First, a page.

For Midwestern race fans, the Milwaukee Mile is renowned for its short track racing under the lights. Yet, the Mile is not just another race track.
With the track losing its two NASCAR sanctioned events in 2010, a chapter has been closed on this historic race track.
Just over 90 minutes from Chicago, the Milwaukee Mile sits on Wisconsin State fairgrounds in West Allis, Wisconsin.
The track, which is nestled in the heart of this small town, brings the town to life every June when the NASCAR Touring Series and Indy Racing League come to race.
The history goes back generations and reaches far across not only the Midwest, but auto racing in general.
The mile track started off as a horse racing track in the late 1800’s. The track, which operated as a dirt track up until 1953, was paved in 1954 with asphalt.
Just after the turn of the century, the first motorsport event was held there on September 11, 1903.
Chicagoan William Jones won a five lap speed contest and set the first track record with a 72 second, 50 mph lap.
In the coming years, the small, short track would go on to host events for the American Automobile Association, USAC, NASCAR, CART, and many regional series.
The Milwaukee Mile held more national Championship midget, stock, and Indy car races than any other track in the country between 1947 and 1980.
The track has seen some of motorsports greatest drivers to ever take the wheel, including A.J. Foyt, Mario Andretti, Bobby Rahal, Jeff Gordon, Rusty Wallace, Darrell Waltrip, Bobby and Davey Allison, and many, many more.
The first NASCAR Nationwide Series (then Busch Series) race was held there in 1984 and 1985, but the series did not return again until 1993 and has raced there since. The NASCAR Camping World Truck Series (then Craftsman truck) has had races at Milwaukee since the series inception in 1995.
Attending a race here is like a lap by lap history lesson in the making. When you get to West Allis, you wouldn’t know that the NASCAR Touring Series holds races here.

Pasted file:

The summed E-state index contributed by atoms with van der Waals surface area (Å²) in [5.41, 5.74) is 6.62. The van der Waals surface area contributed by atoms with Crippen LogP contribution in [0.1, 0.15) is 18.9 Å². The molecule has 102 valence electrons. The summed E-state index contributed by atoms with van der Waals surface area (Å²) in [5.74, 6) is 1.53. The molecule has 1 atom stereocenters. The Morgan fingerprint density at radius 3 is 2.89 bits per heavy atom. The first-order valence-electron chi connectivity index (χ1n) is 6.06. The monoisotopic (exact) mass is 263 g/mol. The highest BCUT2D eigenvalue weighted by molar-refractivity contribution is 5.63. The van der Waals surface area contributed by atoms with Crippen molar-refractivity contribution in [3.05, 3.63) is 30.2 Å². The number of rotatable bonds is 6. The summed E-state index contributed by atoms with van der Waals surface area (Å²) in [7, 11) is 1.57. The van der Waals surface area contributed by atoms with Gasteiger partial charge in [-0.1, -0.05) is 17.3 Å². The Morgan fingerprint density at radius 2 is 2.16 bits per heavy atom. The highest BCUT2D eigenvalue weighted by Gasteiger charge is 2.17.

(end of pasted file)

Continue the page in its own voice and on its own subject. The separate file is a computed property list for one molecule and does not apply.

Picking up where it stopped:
As you get closer to the track, the streets though are humming with people and race fans from all over, wearing their favorite driver’s number with pride.
Fans from all across the country make the trek every year for a chance to see their favorite drivers get back to their racing roots.
The community opens up their backyards and often times their driveways for fans to come and enjoy their crown jewel.
Last summer, I went with my friend Kim Hayes to the Nationwide Milwaukee race and spoke with a lady who let us park my car in her yard.
She said this was their extra source of income. They loved having the races here because the race fans are so much fun.
Times were tough and while they charged for parking at their homes, the NASCAR races allowed them to make a little extra money.
Now the community has lost the income that comes from fans renting motel rooms and eating at local restaurants.
They have also lost the pride that comes along with hosting a marquee event. This small town takes center stage for a few hours twice a year on warm June nights.
As we walked away from the track after the race, I could not help but look back and take in the moment.
I still get chills to think of the legends that raced here and of the backyard dreamers who one day hoped to race at this historic track.
We both said we were coming back in 2010, not just because the racing was amazing and the finish was spectacular, but because I could not imagine a better place to spend a Saturday evening than at this Wisconsin race track.
Now I will have to wait and hope that in 2011 I get to make the hour and half drive north and sit on the aluminum stands and take in being part of this track's history once again.